Plotting several curves can allow the archaeologist to develop a relative chronology for an entire site or group of sites.
In 1929, they found a charred log near Show Low, Arizona, that connected the two patterns.
It was now possible to assign a calendar date to archaeological sites in the American southwest for over 1000 years.
In 1901, Douglass began investigating tree ring growth as an indicator of solar cycles.
Douglass believed that solar flares affected climate, and hence the amount of growth a tree might gain in a given year.
Secondly, annual rainfall is a regional climatic event, and so tree ring dates for the southwest are of no use in other regions of the world.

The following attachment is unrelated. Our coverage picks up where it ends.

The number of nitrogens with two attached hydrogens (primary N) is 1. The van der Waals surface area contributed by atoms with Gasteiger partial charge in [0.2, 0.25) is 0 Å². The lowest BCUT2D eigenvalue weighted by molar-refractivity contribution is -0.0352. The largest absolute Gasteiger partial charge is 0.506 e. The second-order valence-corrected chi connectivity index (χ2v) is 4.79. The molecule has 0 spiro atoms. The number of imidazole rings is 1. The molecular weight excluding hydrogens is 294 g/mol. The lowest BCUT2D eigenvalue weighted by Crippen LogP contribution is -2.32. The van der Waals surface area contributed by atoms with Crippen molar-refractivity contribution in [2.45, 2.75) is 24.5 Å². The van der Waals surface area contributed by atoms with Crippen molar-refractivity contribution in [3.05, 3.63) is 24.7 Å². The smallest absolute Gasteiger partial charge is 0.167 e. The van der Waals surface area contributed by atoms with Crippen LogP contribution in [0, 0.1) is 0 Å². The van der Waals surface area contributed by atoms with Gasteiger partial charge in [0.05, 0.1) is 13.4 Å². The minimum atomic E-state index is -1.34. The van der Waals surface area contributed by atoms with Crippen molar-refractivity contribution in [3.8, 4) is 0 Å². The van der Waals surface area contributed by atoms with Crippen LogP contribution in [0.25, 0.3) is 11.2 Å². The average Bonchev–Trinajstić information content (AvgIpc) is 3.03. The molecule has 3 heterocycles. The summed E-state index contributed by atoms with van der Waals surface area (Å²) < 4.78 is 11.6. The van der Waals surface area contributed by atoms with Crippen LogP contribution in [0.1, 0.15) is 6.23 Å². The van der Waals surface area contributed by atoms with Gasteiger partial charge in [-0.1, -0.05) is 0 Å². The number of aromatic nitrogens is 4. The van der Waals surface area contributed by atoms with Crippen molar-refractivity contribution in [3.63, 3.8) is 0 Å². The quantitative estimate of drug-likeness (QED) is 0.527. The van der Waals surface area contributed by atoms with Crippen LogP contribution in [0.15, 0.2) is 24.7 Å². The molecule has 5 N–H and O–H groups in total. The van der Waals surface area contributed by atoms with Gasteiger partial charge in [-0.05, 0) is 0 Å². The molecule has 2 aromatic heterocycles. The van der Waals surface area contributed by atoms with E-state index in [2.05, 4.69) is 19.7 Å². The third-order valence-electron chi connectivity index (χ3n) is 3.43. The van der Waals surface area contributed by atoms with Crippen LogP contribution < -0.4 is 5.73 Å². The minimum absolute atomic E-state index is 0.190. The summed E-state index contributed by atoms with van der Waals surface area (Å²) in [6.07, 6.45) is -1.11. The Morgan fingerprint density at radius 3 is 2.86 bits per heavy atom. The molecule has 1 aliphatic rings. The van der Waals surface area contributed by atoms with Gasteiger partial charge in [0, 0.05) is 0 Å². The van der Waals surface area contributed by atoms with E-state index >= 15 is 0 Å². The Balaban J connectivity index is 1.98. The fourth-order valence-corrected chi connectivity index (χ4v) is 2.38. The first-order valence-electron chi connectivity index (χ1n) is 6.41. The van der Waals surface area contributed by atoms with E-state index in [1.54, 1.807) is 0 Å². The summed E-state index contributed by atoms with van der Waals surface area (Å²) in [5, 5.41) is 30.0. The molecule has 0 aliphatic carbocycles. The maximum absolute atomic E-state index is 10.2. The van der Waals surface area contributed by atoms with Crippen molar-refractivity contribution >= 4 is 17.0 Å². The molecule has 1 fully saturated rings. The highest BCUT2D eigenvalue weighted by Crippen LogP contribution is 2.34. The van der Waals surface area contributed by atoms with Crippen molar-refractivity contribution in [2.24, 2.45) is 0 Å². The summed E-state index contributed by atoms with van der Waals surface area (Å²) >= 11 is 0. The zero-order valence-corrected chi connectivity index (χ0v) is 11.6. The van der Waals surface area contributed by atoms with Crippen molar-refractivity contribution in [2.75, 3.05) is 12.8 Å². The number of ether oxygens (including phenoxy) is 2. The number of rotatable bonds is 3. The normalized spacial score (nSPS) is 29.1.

It is certainly no exaggeration to call the invention of radiocarbon dating a revolution.
Clark Wissler, an anthropologist researching Native American groups in the Southwest, recognized the potential for such dating, and brought Douglass subfossil wood from puebloan ruins.
Unfortunately, the wood from the pueblos did not fit into Douglass's record, and over the next 12 years, they searched in vain for a connecting ring pattern, building a second prehistoric sequence of 585 years.
Each tree then, contains a record of rainfall for the length of its life, expressed in density, trace element content, stable isotope composition, and intra-annual growth ring width.